“What is one to say about June,
the time of perfect young summer,
the fulfillment of the promise of the earlier months,
and with as yet no sign to remind one
that its fresh young beauty will ever fade.”
~ Gertrude Jekyll
It has been a perfect young summer week here in our Midwest garden! Our above-average rainfall in May has made the first week of June oh-so beautiful. This afternoon, as I worked in the Herb Garden, I had lovely company. Several robins kept me entertained as they splashed in the nearby birdbath, flew to the picket fence, and filled the air with their birdsong. A young rabbit happily munched on clover in the grass.
Our Friendship Garden bed is just beginning to show its June colors, with pale purple Iris, yellow Iris, deep purple Siberian Iris, bright pink Peony, deep blue Spiderwort, and delicate, white Anemones in bloom this week. These special perennials are all gifts from the gardens of friends. Admiring at each plant always brings warm memories of dear friendships in my life.
Enjoy a little peek at some of the ‘friends’ in this garden bed…
Bright pink Peonies and creamy, white Peonies add a heavenly scent to the Friendship Garden.
The slender, spiky foliage of Siberian Iris provides a sheltered area for a pretty birdbath.
This simple bee bath is a new addition to the Friendship Garden this week. A shallow bee bath, with rocks to land on, will encourage bees to stay longer when they visit the garden It was inspired by the amazing Stephanie who blogs at Garden Therapy. I simply used a clay pot base, a shallow, stoneware bowl from the thrift store to hold fresh water, and river rocks. Now we have bee baths in the Friendship Garden, the Herb Garden, and the Cutting Garden to encourage pollinators to stay awhile.
Gardenkeeping has filled my days this week, as I work to pull out groundcover-gone-wild from several flower beds. The culprit is Bishop’s Weed (Aegopodium podararia). This fast-growing groundcover was already growing in the garden when I moved here 28 years ago. In spite of constant attention, it spreads vigorously by shallow roots under the layer of mulch. Our rainy weather last month really jumpstarted its rapid growth. In June its white flowers, looking a bit like scraggly Queen Anne’s Lace, bloom atop 3 ft. stems. Each spring, I work so hard to pull out the Bishop’s Weed and dig its roots out of our Front Porch Garden, where it invades the Hostas, Hydrangeas, Salvia, Daylilies, Anemones, Coreopsis, and Dianthus. Although it remains a constant work-in-progress, I am very grateful for the damp soil this week that makes the job a bit easier!
Since we had close to 5 inches of rain during May, our soil remains quite damp. One thing that I am being mindful of is preventing soil compaction in our garden beds. When the soil is packed tightly, it is more difficult for the roots to grow and water runs off, rather than soaking into the soil. According to Garden Gate magazine, “Studies have shown that 80% of problems affecting plants may be caused by soil compaction.” If the soil is compacted, there may be fewer flowers.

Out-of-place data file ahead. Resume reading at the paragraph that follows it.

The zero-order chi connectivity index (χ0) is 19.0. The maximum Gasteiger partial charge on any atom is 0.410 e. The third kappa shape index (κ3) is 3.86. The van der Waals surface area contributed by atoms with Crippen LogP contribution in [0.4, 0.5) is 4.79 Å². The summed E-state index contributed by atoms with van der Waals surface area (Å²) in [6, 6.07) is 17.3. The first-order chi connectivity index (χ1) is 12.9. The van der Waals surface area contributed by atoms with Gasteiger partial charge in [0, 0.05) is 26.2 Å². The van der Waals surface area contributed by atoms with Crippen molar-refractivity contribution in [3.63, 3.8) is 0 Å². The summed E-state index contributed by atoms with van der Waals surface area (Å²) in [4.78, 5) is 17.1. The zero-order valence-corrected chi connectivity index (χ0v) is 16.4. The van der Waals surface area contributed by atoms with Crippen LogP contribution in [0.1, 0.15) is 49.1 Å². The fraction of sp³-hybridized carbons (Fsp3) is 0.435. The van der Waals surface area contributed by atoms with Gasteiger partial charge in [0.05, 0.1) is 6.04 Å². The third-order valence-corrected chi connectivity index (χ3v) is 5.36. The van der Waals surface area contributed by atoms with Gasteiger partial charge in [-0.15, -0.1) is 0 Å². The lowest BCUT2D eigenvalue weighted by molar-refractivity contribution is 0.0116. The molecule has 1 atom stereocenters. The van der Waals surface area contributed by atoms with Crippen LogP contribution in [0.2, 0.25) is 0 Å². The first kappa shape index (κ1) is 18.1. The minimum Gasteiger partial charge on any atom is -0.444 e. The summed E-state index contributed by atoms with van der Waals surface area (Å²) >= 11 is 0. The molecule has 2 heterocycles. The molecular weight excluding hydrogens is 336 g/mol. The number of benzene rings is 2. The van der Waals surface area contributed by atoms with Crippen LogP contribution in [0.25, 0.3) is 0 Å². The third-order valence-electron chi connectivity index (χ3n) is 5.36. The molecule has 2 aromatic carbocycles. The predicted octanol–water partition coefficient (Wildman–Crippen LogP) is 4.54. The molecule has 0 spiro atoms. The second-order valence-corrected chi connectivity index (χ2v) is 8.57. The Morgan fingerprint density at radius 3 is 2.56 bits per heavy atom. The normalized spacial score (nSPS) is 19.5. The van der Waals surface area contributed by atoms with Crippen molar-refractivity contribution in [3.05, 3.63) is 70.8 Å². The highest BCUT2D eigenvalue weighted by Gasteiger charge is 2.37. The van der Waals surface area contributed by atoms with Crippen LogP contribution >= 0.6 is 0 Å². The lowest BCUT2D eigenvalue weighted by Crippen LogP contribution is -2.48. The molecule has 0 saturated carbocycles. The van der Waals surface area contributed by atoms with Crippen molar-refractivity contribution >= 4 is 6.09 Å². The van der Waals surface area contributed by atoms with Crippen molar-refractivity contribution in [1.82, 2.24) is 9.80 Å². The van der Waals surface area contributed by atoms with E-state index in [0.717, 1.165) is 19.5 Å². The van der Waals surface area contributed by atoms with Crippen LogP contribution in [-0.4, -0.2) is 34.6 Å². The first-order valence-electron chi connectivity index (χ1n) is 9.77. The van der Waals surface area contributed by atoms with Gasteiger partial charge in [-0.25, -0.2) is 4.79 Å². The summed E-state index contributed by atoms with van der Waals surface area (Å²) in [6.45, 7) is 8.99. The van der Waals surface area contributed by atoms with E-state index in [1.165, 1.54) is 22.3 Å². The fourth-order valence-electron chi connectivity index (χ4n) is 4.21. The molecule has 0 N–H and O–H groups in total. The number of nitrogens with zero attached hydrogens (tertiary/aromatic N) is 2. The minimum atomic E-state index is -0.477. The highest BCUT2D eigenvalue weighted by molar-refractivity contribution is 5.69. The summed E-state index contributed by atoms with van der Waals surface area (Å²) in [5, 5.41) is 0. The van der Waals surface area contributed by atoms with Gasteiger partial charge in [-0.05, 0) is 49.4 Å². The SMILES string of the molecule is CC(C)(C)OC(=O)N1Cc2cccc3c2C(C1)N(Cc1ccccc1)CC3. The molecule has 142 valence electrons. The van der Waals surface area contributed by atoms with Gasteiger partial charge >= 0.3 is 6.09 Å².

Did you know that foot traffic in the garden beds affects the top 6 inches of your soil?
If you garden in an area that has a wet Spring climate, it’s important to avoid soil compaction while cleaning up and planting. Garden Gate magazine offers some helpful tips to prevent soil compaction:
⚛ Creating narrow garden beds or border gardens, reachable from both sides, reduces the need to walk through the beds.
⚛ In wider garden beds, walking on stepping stones or a path can reduce soil compaction at the base of the plants.
⚛ Try to plan gardenkeeping tasks, like weeding or deadheading, when the soil is dry.
⚛ Mixing lots of compost into the soil will create air spaces. This helps the soil to spring back after it is stepped on.
⚛ Spreading a thick layer of mulch in the garden beds will encourage earthworms. They naturally break up the soil.
Very sadly, some parts of our country are experiencing severe drought, while other areas are dealing with extreme flooding. Our thoughts go out to everyone who is affected by such harsh weather conditions. We hope that the weather will be kinder and that life can return to normal very soon.
I hope you can enjoy the beauty of the young summer days in your garden this weekend. If you are not a gardener, a walk in the park or through the neighborhood is a perfect way to enjoy a ‘taste’ of young summer days.
Respected British horticulturist, garden designer, and writer, Gertrude Jekyll, reminds us all that June is “the fulfillment of the promise of the earlier months.” We have waited a very long time! These young summer days are a delightful treat! Enjoy!
P.S. What gardenkeeping tasks are keeping you busy this week? Which June blossoms are your favorite?